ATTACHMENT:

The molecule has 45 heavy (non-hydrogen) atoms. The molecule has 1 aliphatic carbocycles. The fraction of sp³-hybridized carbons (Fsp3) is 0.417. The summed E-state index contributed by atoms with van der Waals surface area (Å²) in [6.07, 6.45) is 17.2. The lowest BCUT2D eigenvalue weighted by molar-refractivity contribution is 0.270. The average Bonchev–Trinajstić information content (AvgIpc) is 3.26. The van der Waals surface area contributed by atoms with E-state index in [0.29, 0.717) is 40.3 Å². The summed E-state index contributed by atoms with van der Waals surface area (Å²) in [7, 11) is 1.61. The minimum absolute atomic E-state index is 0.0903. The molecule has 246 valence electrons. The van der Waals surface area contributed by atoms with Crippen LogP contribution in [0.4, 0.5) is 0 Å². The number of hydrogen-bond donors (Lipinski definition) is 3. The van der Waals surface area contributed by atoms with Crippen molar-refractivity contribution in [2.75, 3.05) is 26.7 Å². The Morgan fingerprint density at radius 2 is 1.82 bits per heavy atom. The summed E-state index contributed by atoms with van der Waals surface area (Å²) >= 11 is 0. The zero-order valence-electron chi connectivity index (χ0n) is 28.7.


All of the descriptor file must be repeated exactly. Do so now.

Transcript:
The molecule has 45 heavy (non-hydrogen) atoms. The molecule has 1 aliphatic carbocycles. The fraction of sp³-hybridized carbons (Fsp3) is 0.417. The summed E-state index contributed by atoms with van der Waals surface area (Å²) in [6.07, 6.45) is 17.2. The lowest BCUT2D eigenvalue weighted by molar-refractivity contribution is 0.270. The average Bonchev–Trinajstić information content (AvgIpc) is 3.26. The van der Waals surface area contributed by atoms with E-state index in [0.29, 0.717) is 40.3 Å². The summed E-state index contributed by atoms with van der Waals surface area (Å²) in [7, 11) is 1.61. The minimum absolute atomic E-state index is 0.0903. The molecule has 246 valence electrons. The van der Waals surface area contributed by atoms with Crippen LogP contribution in [0.4, 0.5) is 0 Å². The number of hydrogen-bond donors (Lipinski definition) is 3. The van der Waals surface area contributed by atoms with Crippen molar-refractivity contribution in [2.75, 3.05) is 26.7 Å². The Morgan fingerprint density at radius 2 is 1.82 bits per heavy atom. The summed E-state index contributed by atoms with van der Waals surface area (Å²) >= 11 is 0. The zero-order valence-electron chi connectivity index (χ0n) is 28.7.